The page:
There is some good news, however. After more than one year of record-high interest rate hikes, the job market has remained strong. This has some economists and financial analysts wondering if the current interest rate hikes will impact the job market at all! Of course, it may just be too early to tell. Historical data tells us that it typically takes 24 months for interest and inflationary rates to directly impact the labor market.

An unemployment rate of 3.7% means that competition among businesses who are looking for employees is strong. Hiring and retaining great employees is already one of the top challenges noted by SMB owners in the SCORE report. The biggest challenges that SMBs face in their hiring include:

  • Increased healthcare costs: The cost of employer-covered health insurance has become too high for most businesses to absorb. As a result, SMBs offer fewer health insurance perks, making large companies more attractive to potential employees.
  • Wage expectations are higher than work demands. Job seekers want to work less hours for the same amount of pay, forcing small business owners to hire more staff to cover the same workload. Employers are not able to offer the same annual salary increases as large companies due to their own increased expenses and decreased revenues. As employees begin to feel overwhelmed and undercompensated, they become complacent or seek employment elsewhere.
  • Employers have fewer qualified candidates to choose from. As stated in the JOLTS finding, there are plenty of job openings available, but the labor market isn’t growing fast enough. As a result, a relatively small number of qualified individuals are seeing a larger number of open positions.
  • Small business owners are forced to compete with the salary and benefit packages offered by large corporations, without having the revenue or long-term financial planning to support it.

How small business owners can attract and retain top talent in today’s economy

SMB owners already report attracting and retaining talent as a top challenge, and as the economy nears the 24-month mark on rate hikes, it is more important than ever for small business owners to prepare for a shift in the labor market. Fortunately, there are several strategies business owners can use to attract and retain the right employees.

Act fast

In a strong job market, talented candidates find placement quickly. As businesses and individuals have become more technologically advanced, the length of time from job posting to job offer has decreased. In order to attract top talent and compete with larger or more established businesses, it is best to review applicants as soon as possible. For qualified candidates, interviews can be scheduled using Zoom to help expedite the process further. It is always best practice to assume talented job seekers will receive multiple offers, so it’s recommended to extend a formal offer as soon as the decision is made.

Change the recruiting process

Technology has impacted the speed of the hiring process, but it also affects the way companies can recruit. Consider using technology to upgrade the recruiting process, attracting a larger pool of available candidates. Ways to change the recruiting process include:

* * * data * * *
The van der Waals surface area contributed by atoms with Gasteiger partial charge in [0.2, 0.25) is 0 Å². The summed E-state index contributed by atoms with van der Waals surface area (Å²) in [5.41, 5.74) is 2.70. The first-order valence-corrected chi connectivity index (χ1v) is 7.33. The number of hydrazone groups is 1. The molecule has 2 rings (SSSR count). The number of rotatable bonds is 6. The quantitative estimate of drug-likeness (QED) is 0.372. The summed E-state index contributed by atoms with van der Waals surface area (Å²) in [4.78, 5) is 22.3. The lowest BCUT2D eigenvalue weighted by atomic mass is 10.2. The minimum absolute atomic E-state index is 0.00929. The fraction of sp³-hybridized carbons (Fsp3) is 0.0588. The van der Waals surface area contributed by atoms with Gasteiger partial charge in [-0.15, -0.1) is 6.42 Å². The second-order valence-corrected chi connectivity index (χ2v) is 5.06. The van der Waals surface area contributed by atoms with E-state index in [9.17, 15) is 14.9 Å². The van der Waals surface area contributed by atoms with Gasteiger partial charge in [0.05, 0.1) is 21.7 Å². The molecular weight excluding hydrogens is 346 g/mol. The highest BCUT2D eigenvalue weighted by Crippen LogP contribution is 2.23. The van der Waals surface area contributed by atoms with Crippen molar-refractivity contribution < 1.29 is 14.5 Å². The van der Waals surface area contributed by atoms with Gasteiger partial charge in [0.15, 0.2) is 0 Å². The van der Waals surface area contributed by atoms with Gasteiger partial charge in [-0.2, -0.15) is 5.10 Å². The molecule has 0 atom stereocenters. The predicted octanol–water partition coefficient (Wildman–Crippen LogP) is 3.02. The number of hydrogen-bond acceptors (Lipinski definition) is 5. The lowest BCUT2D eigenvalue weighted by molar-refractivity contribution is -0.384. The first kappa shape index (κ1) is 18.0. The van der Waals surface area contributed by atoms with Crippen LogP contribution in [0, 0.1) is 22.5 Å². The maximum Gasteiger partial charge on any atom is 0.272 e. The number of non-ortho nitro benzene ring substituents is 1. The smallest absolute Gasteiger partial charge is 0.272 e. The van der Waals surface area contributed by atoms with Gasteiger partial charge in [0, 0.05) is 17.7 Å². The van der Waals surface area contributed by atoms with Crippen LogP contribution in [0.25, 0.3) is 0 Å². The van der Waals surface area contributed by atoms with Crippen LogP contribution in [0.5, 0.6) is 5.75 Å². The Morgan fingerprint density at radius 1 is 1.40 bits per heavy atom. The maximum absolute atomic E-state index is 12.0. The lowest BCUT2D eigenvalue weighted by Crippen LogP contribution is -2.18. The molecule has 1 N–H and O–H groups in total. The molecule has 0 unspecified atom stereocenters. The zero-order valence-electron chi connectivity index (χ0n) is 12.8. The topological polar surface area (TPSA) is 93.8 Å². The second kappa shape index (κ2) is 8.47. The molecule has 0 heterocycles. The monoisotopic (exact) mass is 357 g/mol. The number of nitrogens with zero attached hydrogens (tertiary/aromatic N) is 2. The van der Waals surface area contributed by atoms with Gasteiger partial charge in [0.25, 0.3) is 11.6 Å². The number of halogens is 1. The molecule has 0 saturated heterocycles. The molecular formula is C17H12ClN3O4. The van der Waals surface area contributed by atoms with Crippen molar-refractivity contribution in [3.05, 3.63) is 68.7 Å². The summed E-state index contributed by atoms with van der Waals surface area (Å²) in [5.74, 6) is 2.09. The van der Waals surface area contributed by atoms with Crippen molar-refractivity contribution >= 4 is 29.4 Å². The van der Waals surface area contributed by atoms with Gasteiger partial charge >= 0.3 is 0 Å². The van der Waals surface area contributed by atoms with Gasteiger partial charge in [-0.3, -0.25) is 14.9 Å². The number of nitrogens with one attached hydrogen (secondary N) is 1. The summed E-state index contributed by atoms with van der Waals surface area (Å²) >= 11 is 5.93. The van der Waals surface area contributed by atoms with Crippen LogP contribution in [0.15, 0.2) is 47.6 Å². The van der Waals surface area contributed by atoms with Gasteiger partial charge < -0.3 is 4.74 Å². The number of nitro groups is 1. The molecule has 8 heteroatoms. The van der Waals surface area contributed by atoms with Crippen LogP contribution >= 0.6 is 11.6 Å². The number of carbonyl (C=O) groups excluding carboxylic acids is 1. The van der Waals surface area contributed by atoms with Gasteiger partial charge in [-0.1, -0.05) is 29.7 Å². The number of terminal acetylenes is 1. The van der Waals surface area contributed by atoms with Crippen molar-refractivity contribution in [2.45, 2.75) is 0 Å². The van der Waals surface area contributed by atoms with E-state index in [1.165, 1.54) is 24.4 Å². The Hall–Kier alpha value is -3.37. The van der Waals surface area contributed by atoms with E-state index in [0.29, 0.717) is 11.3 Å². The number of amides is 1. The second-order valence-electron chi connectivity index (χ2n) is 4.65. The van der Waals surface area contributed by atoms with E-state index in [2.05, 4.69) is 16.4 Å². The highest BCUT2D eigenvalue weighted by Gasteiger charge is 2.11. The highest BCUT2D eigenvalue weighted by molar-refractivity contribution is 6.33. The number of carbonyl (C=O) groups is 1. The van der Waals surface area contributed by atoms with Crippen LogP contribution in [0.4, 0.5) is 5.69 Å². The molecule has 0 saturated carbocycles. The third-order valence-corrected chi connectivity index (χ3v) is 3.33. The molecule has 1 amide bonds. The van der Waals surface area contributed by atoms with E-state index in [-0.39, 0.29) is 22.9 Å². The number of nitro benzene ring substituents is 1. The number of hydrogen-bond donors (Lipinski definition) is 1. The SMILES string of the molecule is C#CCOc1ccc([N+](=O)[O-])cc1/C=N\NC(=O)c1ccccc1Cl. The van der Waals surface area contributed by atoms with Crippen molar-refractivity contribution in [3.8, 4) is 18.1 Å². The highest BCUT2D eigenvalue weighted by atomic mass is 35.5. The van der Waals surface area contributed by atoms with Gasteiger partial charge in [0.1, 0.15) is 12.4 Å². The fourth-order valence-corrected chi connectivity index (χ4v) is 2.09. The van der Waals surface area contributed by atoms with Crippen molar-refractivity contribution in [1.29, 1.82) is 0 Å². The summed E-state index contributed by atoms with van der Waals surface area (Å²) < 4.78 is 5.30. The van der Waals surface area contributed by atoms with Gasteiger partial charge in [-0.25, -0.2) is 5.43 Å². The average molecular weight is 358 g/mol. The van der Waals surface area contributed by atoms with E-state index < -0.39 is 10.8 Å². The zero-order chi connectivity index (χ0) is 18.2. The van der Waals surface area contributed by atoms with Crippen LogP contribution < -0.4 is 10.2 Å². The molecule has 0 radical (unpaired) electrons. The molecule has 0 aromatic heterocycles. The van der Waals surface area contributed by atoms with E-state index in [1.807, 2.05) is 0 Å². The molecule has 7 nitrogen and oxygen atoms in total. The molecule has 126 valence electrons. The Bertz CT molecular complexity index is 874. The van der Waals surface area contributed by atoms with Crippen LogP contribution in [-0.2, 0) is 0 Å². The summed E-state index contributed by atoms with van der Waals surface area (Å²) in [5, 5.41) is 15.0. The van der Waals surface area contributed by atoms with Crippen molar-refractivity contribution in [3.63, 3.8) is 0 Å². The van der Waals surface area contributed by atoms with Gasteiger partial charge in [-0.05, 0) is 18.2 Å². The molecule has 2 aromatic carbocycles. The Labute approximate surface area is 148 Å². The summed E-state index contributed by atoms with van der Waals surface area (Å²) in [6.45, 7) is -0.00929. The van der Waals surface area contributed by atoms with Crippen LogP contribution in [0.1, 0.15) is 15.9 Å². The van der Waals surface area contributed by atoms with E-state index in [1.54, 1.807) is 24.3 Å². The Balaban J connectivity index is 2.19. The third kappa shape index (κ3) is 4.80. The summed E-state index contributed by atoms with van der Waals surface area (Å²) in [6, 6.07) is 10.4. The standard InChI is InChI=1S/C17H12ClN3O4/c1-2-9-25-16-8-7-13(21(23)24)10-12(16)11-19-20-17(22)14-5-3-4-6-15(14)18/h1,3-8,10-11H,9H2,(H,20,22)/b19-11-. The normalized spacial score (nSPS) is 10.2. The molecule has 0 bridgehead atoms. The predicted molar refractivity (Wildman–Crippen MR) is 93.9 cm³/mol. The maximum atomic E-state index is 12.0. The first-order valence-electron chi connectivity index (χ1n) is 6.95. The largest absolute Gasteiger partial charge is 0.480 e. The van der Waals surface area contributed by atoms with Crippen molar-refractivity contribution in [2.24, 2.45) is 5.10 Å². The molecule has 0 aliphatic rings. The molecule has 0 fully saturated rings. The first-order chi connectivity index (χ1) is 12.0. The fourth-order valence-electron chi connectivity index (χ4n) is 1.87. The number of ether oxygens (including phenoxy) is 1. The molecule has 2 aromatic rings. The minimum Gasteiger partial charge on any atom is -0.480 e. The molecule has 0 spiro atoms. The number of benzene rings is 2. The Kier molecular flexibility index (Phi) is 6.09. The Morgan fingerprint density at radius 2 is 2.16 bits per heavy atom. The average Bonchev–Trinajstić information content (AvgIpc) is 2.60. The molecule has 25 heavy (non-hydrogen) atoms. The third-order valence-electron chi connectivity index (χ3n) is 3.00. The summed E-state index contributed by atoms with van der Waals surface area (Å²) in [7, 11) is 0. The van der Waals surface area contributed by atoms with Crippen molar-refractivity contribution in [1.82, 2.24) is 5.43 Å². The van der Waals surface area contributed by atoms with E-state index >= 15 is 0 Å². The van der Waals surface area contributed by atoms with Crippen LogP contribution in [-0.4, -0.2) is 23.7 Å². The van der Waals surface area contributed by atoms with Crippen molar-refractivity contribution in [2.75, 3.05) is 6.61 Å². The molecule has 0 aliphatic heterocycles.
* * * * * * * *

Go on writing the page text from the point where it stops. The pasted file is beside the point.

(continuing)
• Using social media to advertise job openings
  • Posting open positions on job boards, like Indeed
  • Hosting digital interviews
  • Reach out to qualified candidates on LinkedIn

Consider non-monetary compensation

The hiring and training process can be frustrating, but it is also costly for employers. Since onboarding requires a financial investment, it must be a priority of business owners to work hard to retain top talent. In an economy, where purchasing power has decreased for everyone, many employees are looking for monetary compensation to stay put. However, salary increases are not always the best decision for the bottom line. To retain good employees without increasing costs, consider these other means of compensating staff:

  • Remote or hybrid work environments – Offering remote positions or hybrid positions, where employees can work some of their hours from home, is a great incentive for staff.
  • Increased paid time off (PTO) – Increasing the amount of PTO allowed for each team member or increasing the number of company paid holidays can help employees avoid feeling overworked.
  • Offer flexible working hours – In small businesses that have the option to have employees working outside of the typical 9-5 office hours, a flexible work schedule can help employees avoid high childcare costs and avoid burnout.

Create a strong corporate culture

Is your business known as a place where people want to work? While money is important, it isn’t everything. If you offer a workplace that has a strong value system, offers growth opportunities, and provides a sense of community, you may be able to attract top talent even if you don’t have the top compensation package.

Bottom Line

According to recent data published by the Bureau of Labor Statistics in the monthly jobs and JOLTS reports, the job market is still strong. However, a strong job market means there is a lot of competition for employers who need to hire. SMBs can focus on hiring qualified candidates by acting fast and relying on technology to ease the process, while creating a workplace where employees know they are valued and can find meaning in their contributions. For small business owners looking to increase salaries, they can consider cutting other costs or securing small business financing.